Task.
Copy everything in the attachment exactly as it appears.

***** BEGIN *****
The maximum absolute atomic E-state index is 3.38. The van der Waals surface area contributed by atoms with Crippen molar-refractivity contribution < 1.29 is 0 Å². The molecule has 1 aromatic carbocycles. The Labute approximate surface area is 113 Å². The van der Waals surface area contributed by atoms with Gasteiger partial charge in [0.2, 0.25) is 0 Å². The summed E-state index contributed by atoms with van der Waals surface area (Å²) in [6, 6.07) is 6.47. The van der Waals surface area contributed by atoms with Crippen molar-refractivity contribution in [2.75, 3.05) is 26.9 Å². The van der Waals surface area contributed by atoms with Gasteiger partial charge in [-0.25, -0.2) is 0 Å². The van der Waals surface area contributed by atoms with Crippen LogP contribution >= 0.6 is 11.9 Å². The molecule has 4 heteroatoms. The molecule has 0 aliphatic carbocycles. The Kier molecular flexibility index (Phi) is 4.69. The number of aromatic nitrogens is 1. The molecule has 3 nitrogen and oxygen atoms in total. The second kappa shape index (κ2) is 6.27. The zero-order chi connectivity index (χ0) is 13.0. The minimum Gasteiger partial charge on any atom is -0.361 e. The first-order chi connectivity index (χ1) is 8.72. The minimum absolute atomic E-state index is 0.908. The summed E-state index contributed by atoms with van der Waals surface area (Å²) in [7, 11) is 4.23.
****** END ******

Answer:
The maximum absolute atomic E-state index is 3.38. The van der Waals surface area contributed by atoms with Crippen molar-refractivity contribution < 1.29 is 0 Å². The molecule has 1 aromatic carbocycles. The Labute approximate surface area is 113 Å². The van der Waals surface area contributed by atoms with Gasteiger partial charge in [0.2, 0.25) is 0 Å². The summed E-state index contributed by atoms with van der Waals surface area (Å²) in [6, 6.07) is 6.47. The van der Waals surface area contributed by atoms with Crippen molar-refractivity contribution in [2.75, 3.05) is 26.9 Å². The van der Waals surface area contributed by atoms with Gasteiger partial charge in [-0.25, -0.2) is 0 Å². The van der Waals surface area contributed by atoms with Crippen LogP contribution >= 0.6 is 11.9 Å². The molecule has 4 heteroatoms. The molecule has 0 aliphatic carbocycles. The Kier molecular flexibility index (Phi) is 4.69. The number of aromatic nitrogens is 1. The molecule has 3 nitrogen and oxygen atoms in total. The second kappa shape index (κ2) is 6.27. The zero-order chi connectivity index (χ0) is 13.0. The minimum Gasteiger partial charge on any atom is -0.361 e. The first-order chi connectivity index (χ1) is 8.72. The minimum absolute atomic E-state index is 0.908. The summed E-state index contributed by atoms with van der Waals surface area (Å²) in [7, 11) is 4.23.